Memorandum submitted by the BBC World
GLOBALISATION AND THE WORLD SERVICE
During much of the last century BBC World Service
stood out as a reference point in a specific context: that of
a bi-polar world dominated by two superpowers. Through globalisation
we are now witnessing the emergence of a new interdependent world
order, profoundly affecting not only governments and companies,
but whole populations. Far from being diminished, the World Service's
role in this new context is crucial for the creation of a strong
The World Service provides a global public good,
essential for achieving central international policy objectives:
sustainable development, good governance and a strengthened international
One of the issues addressed in the Government's
recent White Paper on International Development is the dual nature
of globalisation. How can something that began as an essentially
economic phenomenon, driven by multinational companies, be made
to work for the world's poor? The White Paper acknowledges that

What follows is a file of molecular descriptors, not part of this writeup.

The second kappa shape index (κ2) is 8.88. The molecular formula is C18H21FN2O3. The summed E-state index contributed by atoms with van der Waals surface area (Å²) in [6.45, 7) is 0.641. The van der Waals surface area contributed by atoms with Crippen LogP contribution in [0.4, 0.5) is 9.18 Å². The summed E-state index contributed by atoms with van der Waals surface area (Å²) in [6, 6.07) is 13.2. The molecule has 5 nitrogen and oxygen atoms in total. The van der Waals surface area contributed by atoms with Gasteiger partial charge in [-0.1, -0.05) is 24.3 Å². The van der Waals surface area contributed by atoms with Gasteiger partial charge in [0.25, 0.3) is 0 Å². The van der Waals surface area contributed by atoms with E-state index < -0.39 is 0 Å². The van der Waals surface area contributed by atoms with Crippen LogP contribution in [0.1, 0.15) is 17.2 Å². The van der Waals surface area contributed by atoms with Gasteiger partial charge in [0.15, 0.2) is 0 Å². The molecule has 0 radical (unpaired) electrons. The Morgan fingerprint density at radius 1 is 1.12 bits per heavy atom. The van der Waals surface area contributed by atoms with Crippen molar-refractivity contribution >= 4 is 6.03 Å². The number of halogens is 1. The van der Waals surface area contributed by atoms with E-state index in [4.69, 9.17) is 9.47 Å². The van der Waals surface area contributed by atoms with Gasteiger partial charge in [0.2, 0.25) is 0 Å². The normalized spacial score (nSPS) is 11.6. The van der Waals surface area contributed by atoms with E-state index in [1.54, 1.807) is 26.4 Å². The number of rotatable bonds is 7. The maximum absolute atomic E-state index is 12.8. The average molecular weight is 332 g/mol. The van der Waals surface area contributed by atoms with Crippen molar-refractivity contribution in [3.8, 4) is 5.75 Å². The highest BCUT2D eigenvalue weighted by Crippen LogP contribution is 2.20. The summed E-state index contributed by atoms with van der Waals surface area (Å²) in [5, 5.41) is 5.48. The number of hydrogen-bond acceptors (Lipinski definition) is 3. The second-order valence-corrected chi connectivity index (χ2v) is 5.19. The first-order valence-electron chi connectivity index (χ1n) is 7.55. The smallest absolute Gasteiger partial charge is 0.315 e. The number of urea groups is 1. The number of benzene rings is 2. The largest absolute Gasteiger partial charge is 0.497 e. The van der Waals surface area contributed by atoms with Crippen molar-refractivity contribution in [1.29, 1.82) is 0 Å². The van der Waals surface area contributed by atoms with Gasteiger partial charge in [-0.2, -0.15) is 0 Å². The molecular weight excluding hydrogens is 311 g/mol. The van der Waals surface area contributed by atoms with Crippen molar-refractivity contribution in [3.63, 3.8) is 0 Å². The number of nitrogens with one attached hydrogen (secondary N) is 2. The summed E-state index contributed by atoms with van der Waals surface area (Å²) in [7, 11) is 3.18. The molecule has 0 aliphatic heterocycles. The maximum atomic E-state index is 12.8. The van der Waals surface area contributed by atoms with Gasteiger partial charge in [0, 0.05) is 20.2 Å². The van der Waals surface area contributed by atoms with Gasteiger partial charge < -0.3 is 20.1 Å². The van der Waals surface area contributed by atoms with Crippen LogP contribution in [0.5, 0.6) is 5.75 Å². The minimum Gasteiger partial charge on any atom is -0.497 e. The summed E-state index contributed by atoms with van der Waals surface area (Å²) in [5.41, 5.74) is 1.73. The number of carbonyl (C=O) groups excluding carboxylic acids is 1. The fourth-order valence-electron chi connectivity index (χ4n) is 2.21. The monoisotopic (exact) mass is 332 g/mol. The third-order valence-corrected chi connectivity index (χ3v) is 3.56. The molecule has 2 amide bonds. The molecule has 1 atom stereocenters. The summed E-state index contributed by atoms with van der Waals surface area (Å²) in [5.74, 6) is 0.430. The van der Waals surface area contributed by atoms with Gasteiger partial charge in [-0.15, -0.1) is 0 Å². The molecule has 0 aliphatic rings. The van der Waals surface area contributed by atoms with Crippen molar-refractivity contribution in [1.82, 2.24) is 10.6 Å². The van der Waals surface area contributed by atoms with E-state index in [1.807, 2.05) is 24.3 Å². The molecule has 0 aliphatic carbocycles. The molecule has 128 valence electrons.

the answer is not a foregone conclusion. It is indeed possible
that globalisation will leave the poor even poorer than they are
today, that the divide between developed and developing nations
will increase, that people in the developing world will perceive
globalisation as a cultural threat that can only be countered
by militant nationalism.
How then can this be avoided? How is it possible
to achieve what UN Secretary-General Kofi Annan called "inclusive
globalisation", where the benefits are shared by all?
An important part of the answer must be: by
complementing economic globalisation with a process of communication
that bridges the divide between developed and developing countries.
Without this, people in different parts of the world will be unable
to place their own situation in a wider context and to understand
what the new interdependence means for them. Effective communications,
reliable information, an awareness of the bigger picture are also
indispensable in tackling conflict, bad government, isolation